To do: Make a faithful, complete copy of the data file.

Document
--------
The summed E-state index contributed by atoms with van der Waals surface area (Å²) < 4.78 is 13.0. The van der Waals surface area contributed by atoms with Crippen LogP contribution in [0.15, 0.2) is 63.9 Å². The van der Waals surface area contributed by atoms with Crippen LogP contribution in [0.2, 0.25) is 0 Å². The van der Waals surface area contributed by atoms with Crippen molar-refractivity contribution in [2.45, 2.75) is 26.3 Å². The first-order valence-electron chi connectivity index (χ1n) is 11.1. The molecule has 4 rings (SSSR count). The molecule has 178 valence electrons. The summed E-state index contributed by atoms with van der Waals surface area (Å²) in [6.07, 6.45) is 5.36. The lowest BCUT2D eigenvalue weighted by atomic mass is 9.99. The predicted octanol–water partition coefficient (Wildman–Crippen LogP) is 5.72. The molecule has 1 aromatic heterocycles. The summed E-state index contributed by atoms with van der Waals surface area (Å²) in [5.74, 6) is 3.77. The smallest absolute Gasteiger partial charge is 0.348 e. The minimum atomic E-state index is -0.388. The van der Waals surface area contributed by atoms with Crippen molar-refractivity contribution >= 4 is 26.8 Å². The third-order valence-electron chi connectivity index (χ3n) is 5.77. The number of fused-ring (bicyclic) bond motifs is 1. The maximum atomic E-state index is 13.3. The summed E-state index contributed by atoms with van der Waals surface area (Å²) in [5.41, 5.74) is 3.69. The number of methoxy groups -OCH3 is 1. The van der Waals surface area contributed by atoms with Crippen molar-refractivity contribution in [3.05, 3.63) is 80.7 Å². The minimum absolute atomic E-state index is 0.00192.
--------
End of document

The summed E-state index contributed by atoms with van der Waals surface area (Å²) < 4.78 is 13.0. The van der Waals surface area contributed by atoms with Crippen LogP contribution in [0.15, 0.2) is 63.9 Å². The van der Waals surface area contributed by atoms with Crippen LogP contribution in [0.2, 0.25) is 0 Å². The van der Waals surface area contributed by atoms with Crippen molar-refractivity contribution in [2.45, 2.75) is 26.3 Å². The first-order valence-electron chi connectivity index (χ1n) is 11.1. The molecule has 4 rings (SSSR count). The molecule has 178 valence electrons. The summed E-state index contributed by atoms with van der Waals surface area (Å²) in [6.07, 6.45) is 5.36. The lowest BCUT2D eigenvalue weighted by atomic mass is 9.99. The predicted octanol–water partition coefficient (Wildman–Crippen LogP) is 5.72. The molecule has 1 aromatic heterocycles. The summed E-state index contributed by atoms with van der Waals surface area (Å²) in [5.74, 6) is 3.77. The smallest absolute Gasteiger partial charge is 0.348 e. The minimum atomic E-state index is -0.388. The van der Waals surface area contributed by atoms with Crippen molar-refractivity contribution >= 4 is 26.8 Å². The third-order valence-electron chi connectivity index (χ3n) is 5.77. The number of fused-ring (bicyclic) bond motifs is 1. The maximum atomic E-state index is 13.3. The summed E-state index contributed by atoms with van der Waals surface area (Å²) in [5.41, 5.74) is 3.69. The number of methoxy groups -OCH3 is 1. The van der Waals surface area contributed by atoms with Crippen molar-refractivity contribution in [3.05, 3.63) is 80.7 Å². The minimum absolute atomic E-state index is 0.00192.